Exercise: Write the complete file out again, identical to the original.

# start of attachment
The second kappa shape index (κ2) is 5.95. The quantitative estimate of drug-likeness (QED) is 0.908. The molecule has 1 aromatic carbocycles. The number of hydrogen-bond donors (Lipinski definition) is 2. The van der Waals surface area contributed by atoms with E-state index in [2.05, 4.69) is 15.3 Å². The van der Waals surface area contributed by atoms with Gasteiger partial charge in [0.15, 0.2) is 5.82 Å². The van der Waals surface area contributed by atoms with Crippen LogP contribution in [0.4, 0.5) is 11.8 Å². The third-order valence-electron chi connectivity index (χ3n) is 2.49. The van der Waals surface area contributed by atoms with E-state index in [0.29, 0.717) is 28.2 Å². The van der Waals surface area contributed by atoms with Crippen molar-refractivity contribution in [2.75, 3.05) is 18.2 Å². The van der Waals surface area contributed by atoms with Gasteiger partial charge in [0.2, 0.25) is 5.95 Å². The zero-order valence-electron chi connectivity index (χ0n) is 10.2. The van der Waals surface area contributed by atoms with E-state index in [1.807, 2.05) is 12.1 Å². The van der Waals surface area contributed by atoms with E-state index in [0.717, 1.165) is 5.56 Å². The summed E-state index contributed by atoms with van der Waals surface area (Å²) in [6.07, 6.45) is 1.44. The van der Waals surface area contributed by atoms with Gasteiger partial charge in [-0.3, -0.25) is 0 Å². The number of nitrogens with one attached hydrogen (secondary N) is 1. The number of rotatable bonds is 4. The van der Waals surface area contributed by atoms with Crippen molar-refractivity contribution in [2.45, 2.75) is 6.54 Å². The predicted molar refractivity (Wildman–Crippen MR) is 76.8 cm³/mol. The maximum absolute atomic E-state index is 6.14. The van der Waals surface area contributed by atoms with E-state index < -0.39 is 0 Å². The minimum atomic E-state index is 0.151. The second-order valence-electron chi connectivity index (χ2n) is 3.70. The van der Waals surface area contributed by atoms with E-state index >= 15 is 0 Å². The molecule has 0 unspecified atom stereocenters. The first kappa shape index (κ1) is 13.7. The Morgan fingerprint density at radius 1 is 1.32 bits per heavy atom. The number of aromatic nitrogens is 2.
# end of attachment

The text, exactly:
The second kappa shape index (κ2) is 5.95. The quantitative estimate of drug-likeness (QED) is 0.908. The molecule has 1 aromatic carbocycles. The number of hydrogen-bond donors (Lipinski definition) is 2. The van der Waals surface area contributed by atoms with E-state index in [2.05, 4.69) is 15.3 Å². The van der Waals surface area contributed by atoms with Gasteiger partial charge in [0.15, 0.2) is 5.82 Å². The van der Waals surface area contributed by atoms with Crippen LogP contribution in [0.4, 0.5) is 11.8 Å². The third-order valence-electron chi connectivity index (χ3n) is 2.49. The van der Waals surface area contributed by atoms with E-state index in [0.29, 0.717) is 28.2 Å². The van der Waals surface area contributed by atoms with Crippen molar-refractivity contribution in [2.75, 3.05) is 18.2 Å². The van der Waals surface area contributed by atoms with Gasteiger partial charge in [0.2, 0.25) is 5.95 Å². The zero-order valence-electron chi connectivity index (χ0n) is 10.2. The van der Waals surface area contributed by atoms with E-state index in [1.807, 2.05) is 12.1 Å². The van der Waals surface area contributed by atoms with E-state index in [0.717, 1.165) is 5.56 Å². The summed E-state index contributed by atoms with van der Waals surface area (Å²) in [6.07, 6.45) is 1.44. The van der Waals surface area contributed by atoms with Gasteiger partial charge in [-0.3, -0.25) is 0 Å². The number of nitrogens with one attached hydrogen (secondary N) is 1. The number of rotatable bonds is 4. The van der Waals surface area contributed by atoms with Crippen molar-refractivity contribution in [2.45, 2.75) is 6.54 Å². The predicted molar refractivity (Wildman–Crippen MR) is 76.8 cm³/mol. The maximum absolute atomic E-state index is 6.14. The van der Waals surface area contributed by atoms with E-state index < -0.39 is 0 Å². The minimum atomic E-state index is 0.151. The second-order valence-electron chi connectivity index (χ2n) is 3.70. The van der Waals surface area contributed by atoms with E-state index >= 15 is 0 Å². The molecule has 0 unspecified atom stereocenters. The first kappa shape index (κ1) is 13.7. The Morgan fingerprint density at radius 1 is 1.32 bits per heavy atom. The number of aromatic nitrogens is 2.